“Barge shelling does not put money back into the community,” said Jackel. “There’s something wrong in this system when we sit up here, who are the elected officials, and we are getting third-hand information. Cal Knickerbocker and Jim Estes need to come and talk directly with the board. I want to hear it from the horse’s mouth; that’s my obligation to the people I represent.”
Hartsfield said he, too, was frustrated by some of the state’s decision-making. “I’ve been to many and many a meeting trying to understand this. All I can do is put my two cents in,” he said. “We are just little pawns in the play. Y’all have no say at all what gets done.”
Commissioner Cheryl Sanders said she spoke last week to representatives for Cong. State Southerland (R-Panama City), and they unable to tell her who would administer the disaster funds. She noted that press releases from Sen. Bill Nelson (D) and Southerland after the federal announcement noted that more than 2,500 North Florida jobs were impacted by the fishery decline.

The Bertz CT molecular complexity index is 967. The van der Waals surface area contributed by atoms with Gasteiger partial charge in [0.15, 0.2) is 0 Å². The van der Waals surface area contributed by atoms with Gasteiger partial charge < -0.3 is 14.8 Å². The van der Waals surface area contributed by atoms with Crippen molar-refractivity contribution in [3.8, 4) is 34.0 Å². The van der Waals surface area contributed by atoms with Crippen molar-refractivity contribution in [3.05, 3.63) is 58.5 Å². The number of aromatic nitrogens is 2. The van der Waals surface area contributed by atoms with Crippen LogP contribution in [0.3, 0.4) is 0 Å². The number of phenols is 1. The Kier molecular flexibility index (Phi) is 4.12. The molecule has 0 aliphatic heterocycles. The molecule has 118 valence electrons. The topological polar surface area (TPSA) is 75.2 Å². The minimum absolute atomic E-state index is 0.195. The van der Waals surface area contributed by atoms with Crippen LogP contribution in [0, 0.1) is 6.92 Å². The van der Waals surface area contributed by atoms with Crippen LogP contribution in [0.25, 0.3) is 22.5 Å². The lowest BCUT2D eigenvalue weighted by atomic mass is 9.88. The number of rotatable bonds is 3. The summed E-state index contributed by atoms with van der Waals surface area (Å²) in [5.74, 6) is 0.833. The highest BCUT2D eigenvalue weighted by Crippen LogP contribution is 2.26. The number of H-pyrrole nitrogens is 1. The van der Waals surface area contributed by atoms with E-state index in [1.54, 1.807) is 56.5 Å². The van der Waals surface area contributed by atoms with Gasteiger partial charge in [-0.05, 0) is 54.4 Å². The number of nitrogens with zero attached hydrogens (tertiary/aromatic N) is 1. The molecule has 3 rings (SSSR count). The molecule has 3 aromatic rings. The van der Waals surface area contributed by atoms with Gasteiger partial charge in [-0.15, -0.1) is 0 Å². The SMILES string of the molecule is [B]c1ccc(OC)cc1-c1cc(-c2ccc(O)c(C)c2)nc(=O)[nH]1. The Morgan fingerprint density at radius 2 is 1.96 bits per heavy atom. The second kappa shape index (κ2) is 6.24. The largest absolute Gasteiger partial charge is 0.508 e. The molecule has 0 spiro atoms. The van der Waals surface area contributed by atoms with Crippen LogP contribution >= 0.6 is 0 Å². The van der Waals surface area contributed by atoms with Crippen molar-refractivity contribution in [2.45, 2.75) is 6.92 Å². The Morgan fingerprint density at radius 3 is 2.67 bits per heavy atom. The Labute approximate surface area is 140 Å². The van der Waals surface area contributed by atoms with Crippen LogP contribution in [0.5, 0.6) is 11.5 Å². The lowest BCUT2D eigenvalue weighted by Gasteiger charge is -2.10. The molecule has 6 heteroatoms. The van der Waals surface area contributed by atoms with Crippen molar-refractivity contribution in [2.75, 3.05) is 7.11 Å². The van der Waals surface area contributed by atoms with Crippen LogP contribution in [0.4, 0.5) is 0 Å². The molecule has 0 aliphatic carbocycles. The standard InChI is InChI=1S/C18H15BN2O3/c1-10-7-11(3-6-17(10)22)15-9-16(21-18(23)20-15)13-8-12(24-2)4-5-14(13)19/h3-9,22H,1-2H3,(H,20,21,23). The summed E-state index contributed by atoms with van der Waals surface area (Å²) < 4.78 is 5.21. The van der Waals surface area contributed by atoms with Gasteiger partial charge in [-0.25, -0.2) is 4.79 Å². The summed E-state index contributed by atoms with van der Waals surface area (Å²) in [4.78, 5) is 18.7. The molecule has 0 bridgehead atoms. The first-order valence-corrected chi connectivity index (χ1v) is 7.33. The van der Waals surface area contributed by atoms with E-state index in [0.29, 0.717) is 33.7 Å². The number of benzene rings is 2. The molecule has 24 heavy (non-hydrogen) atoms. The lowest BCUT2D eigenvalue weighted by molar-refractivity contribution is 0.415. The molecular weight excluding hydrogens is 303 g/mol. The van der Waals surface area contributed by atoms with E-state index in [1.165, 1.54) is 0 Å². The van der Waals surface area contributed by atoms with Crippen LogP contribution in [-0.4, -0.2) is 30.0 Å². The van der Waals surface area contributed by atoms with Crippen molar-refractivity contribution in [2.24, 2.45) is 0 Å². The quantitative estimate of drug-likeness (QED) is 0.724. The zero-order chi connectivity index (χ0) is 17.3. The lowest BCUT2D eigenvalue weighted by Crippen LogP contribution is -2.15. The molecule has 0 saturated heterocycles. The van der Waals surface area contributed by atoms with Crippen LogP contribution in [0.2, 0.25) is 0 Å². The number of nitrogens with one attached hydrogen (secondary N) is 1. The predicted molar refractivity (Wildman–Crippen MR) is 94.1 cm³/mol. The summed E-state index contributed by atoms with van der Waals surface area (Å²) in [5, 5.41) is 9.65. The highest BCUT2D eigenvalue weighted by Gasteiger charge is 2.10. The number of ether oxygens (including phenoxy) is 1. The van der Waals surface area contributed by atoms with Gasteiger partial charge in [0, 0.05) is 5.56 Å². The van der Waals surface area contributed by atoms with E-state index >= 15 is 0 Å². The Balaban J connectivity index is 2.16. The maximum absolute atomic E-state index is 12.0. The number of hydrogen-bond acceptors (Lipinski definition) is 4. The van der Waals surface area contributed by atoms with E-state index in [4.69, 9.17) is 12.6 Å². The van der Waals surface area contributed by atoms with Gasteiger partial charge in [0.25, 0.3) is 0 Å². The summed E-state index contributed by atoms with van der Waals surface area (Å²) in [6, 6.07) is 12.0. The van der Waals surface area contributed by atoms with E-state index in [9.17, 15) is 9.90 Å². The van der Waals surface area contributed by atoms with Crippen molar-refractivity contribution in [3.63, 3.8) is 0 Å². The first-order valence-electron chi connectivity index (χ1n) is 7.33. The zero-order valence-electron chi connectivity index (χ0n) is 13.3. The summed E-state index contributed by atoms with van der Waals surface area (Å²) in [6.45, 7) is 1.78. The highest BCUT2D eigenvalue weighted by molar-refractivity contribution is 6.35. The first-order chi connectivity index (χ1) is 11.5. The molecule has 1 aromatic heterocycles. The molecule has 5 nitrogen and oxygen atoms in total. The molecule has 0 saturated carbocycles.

“Know where those jobs were at? Here in Franklin County, the majority of them,” she said. “I want to make sure those connected with this fishing failure are taken care of, not just a chosen few.”
She also expressed concern about the percentage of funding that goes to oversee this aid. “The money’s going to administrative fees and not going to the people to help feed their families,” said Sanders. “I’m real disappointed with all of it myself. I feel like any money that comes here I want to go for the people. I don’t want administrative fees to be more than what the actual people get in this county.”
The six fishery disasters